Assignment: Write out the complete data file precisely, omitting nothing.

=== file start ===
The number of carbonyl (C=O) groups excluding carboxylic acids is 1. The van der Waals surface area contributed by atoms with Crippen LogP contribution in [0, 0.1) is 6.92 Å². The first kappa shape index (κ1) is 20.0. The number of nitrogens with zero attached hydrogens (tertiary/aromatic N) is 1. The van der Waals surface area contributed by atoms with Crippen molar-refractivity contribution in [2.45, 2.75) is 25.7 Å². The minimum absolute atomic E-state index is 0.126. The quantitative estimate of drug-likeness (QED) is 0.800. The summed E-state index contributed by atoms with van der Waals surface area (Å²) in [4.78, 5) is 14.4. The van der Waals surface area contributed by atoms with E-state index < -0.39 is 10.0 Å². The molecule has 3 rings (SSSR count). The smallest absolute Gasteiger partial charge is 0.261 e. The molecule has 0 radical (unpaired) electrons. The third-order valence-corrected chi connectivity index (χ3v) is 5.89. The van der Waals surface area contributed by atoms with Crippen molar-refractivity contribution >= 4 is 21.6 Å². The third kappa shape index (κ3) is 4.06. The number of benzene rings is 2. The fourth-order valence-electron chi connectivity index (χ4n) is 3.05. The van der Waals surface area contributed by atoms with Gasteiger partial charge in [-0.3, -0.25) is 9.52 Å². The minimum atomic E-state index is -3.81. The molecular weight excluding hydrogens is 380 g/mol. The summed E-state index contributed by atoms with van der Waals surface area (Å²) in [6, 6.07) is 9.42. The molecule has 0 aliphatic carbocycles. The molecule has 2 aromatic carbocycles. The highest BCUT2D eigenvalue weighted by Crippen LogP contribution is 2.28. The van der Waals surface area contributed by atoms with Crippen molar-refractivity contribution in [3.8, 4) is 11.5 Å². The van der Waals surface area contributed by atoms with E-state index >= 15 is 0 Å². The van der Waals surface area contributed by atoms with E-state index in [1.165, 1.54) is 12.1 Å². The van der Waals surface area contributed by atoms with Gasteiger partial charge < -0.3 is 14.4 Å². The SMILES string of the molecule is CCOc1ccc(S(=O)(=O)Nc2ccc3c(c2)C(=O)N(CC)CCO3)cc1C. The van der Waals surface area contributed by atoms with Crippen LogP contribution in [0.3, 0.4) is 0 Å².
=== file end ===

The number of carbonyl (C=O) groups excluding carboxylic acids is 1. The van der Waals surface area contributed by atoms with Crippen LogP contribution in [0, 0.1) is 6.92 Å². The first kappa shape index (κ1) is 20.0. The number of nitrogens with zero attached hydrogens (tertiary/aromatic N) is 1. The van der Waals surface area contributed by atoms with Crippen molar-refractivity contribution in [2.45, 2.75) is 25.7 Å². The minimum absolute atomic E-state index is 0.126. The quantitative estimate of drug-likeness (QED) is 0.800. The summed E-state index contributed by atoms with van der Waals surface area (Å²) in [4.78, 5) is 14.4. The van der Waals surface area contributed by atoms with E-state index < -0.39 is 10.0 Å². The molecule has 3 rings (SSSR count). The smallest absolute Gasteiger partial charge is 0.261 e. The molecule has 0 radical (unpaired) electrons. The third-order valence-corrected chi connectivity index (χ3v) is 5.89. The van der Waals surface area contributed by atoms with Crippen molar-refractivity contribution >= 4 is 21.6 Å². The third kappa shape index (κ3) is 4.06. The number of benzene rings is 2. The fourth-order valence-electron chi connectivity index (χ4n) is 3.05. The van der Waals surface area contributed by atoms with Gasteiger partial charge in [-0.3, -0.25) is 9.52 Å². The minimum atomic E-state index is -3.81. The molecular weight excluding hydrogens is 380 g/mol. The summed E-state index contributed by atoms with van der Waals surface area (Å²) in [6, 6.07) is 9.42. The molecule has 0 aliphatic carbocycles. The molecule has 2 aromatic carbocycles. The highest BCUT2D eigenvalue weighted by Crippen LogP contribution is 2.28. The van der Waals surface area contributed by atoms with Crippen molar-refractivity contribution in [3.8, 4) is 11.5 Å². The van der Waals surface area contributed by atoms with E-state index >= 15 is 0 Å². The van der Waals surface area contributed by atoms with E-state index in [1.165, 1.54) is 12.1 Å². The van der Waals surface area contributed by atoms with Gasteiger partial charge < -0.3 is 14.4 Å². The SMILES string of the molecule is CCOc1ccc(S(=O)(=O)Nc2ccc3c(c2)C(=O)N(CC)CCO3)cc1C. The van der Waals surface area contributed by atoms with Crippen LogP contribution in [0.3, 0.4) is 0 Å².